A cursory glance at one or two isolated answers of the witness would seem to lend credence to defendant's argument. However, when considering his testimony in its entirety, as we must [Shelton v. Bruner, 449 S.W.2d 673, 677 (Mo.App. 1969) ], it becomes evident that the professor's opinion was based not upon assumptions but upon mathematical calculations. He had been furnished plaintiff's deposition testimony detailing the placement of the ladder and plaintiff's position thereon when it began to slip. By taking measurements at the scene of the accident he was able to diagram the position of the ladder against the house and to measure the angle between the base of the ladder and the asphalt driveway. Knowing plaintiff's weight and his height on the ladder, he could determine the force applied to this angle. Applying these known factors to a formula, a static force analysis, he calculated the unknown factor, the coefficient of friction.[1] Thus, he determined that with the measured angle of 65.7 degrees and plaintiff's weight of 170 pounds near the top of the ladder extended to 158 inches, by "calculating backwards, when it slipped the coefficient of friction must have been about .375." Similar calculations were made varying the angle and the height of the plaintiff on the ladder. Thus, Professor Georgian testified that with a .3 coefficient of friction, slippage would occur at a 72 degree angle. When asked how he determined the .3 coefficient, he replied "I just took it out of my head, made that assumption." This is the response seized upon by defendant as the principle basis of its attack upon the foundation of Professor Georgian's opinion. But when viewed in the light of his entire testimony, the answer may obviously be interpreted as describing a mental calculation rather than an unfounded assumption. Constrained as we are to view the evidence and the reasonable inferences to be drawn therefrom in the light most supportive of the verdict, and to resolve inconsistencies in favor of the prevailing party, Lauber v. Buck, 615 S.W.2d 89, 91 (Mo.App.1981), we consider Professor Georgian's answer to be a rather imprecise means of stating that he determined by mathematical calculation the one unknown factor necessarily derived from the known factors assumed in his hypothesis. That he reached his conclusion by calculation rather than by actual testing similar to that performed by defendant's experts in *352 reaching a different conclusion is a distinction to be evaluated by the fact-finders in assessing the weight of the evidence. It does not affect its admissibility nor, if believed by the jury, its substantiality. Defendant's challenges to the submissibility of plaintiff's case, the verdict directing instruction and to the opinion testimony of Professor Georgian are denied.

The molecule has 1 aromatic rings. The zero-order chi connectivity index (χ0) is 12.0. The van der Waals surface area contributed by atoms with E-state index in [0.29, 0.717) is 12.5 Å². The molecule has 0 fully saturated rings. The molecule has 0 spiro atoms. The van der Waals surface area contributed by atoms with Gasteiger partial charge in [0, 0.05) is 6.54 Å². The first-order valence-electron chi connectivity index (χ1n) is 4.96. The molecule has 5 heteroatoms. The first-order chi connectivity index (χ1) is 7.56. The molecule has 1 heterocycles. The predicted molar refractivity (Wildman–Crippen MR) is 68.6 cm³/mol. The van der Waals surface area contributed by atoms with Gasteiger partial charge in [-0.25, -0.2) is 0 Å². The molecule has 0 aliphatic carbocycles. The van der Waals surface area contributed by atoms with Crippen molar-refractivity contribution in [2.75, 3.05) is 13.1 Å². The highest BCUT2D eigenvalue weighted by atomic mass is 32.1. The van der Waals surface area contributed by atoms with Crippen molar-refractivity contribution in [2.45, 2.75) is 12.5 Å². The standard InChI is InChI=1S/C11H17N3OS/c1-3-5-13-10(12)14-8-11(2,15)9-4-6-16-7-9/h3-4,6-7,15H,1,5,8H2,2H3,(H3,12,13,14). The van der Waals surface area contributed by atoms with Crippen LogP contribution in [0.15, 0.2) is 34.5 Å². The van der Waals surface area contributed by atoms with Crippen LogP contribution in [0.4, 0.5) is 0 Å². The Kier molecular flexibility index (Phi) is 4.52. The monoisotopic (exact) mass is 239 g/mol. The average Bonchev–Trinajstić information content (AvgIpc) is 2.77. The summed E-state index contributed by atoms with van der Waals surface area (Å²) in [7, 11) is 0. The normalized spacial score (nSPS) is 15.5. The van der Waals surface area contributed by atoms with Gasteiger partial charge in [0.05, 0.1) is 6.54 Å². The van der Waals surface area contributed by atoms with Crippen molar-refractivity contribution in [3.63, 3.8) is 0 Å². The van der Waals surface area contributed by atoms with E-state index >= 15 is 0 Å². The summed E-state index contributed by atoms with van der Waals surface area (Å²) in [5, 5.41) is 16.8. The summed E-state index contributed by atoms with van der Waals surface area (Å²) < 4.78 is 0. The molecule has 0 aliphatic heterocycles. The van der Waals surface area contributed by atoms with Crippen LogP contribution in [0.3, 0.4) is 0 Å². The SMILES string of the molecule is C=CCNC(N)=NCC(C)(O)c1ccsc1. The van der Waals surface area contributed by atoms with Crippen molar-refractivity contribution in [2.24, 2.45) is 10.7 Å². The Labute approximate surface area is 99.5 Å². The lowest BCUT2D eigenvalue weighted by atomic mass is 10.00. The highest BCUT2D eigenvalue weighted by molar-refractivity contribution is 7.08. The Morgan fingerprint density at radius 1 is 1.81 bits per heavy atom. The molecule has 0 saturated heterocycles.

The ladder was marked as an exhibit and introduced in evidence. Plaintiff's attorney requested permission for the jurors to run their fingers over the plastic feet of the ladder. Defendant's attorney objected on the grounds that the passage of five years since the accident rendered the present condition of the plastic irrelevant. The overruling of this objection is assigned as error. We disagree. Examination of exhibits introduced in evidence is within the sound discretion of the trial court. Wilkens v. Cash Register Service Co., 518 S.W.2d 736, 747 (Mo.App.1975); Yeager v. Wittels, 517 S.W.2d 457, 466 (Mo.App.1974). There was no evidence that the ladder, which was bent during plaintiff's fall, was used after that time, or that its condition had changed. We find no abuse of discretion in permitting jurors to feel the serrations, or teeth, molded into the plastic in order to increase its resistance to slippage.

Defendant also claims error in the admission of evidence regarding other claims made against defendant of injuries by reason of slipping ladders. In response to an interrogatory defendant had disclosed seven claims made against it involving allegedly defective ladders. The time and circumstances of each claim were not requested nor disclosed. In a deposition of defendant's engineering manager, Mr. Cooke, plaintiff's attorney had questioned him relative to such claims. Before trial, by motion in limine, defendant's attorney sought an order excluding this evidence. The trial court sustained the motion as to the interrogatory answer but indicated that plaintiff's attorney would be permitted to read Cooke's testimony concerning the claims to the jury. Cooke was called as a witness as a part of plaintiff's case. He was questioned by plaintiff's attorney regarding claims made against defendant in which it was alleged that ladders with plastic feet had slipped. No objection was made to this interrogation. Later, plaintiff's attorney read Cooke's deposition testimony relating to this subject. Again, no objection was made.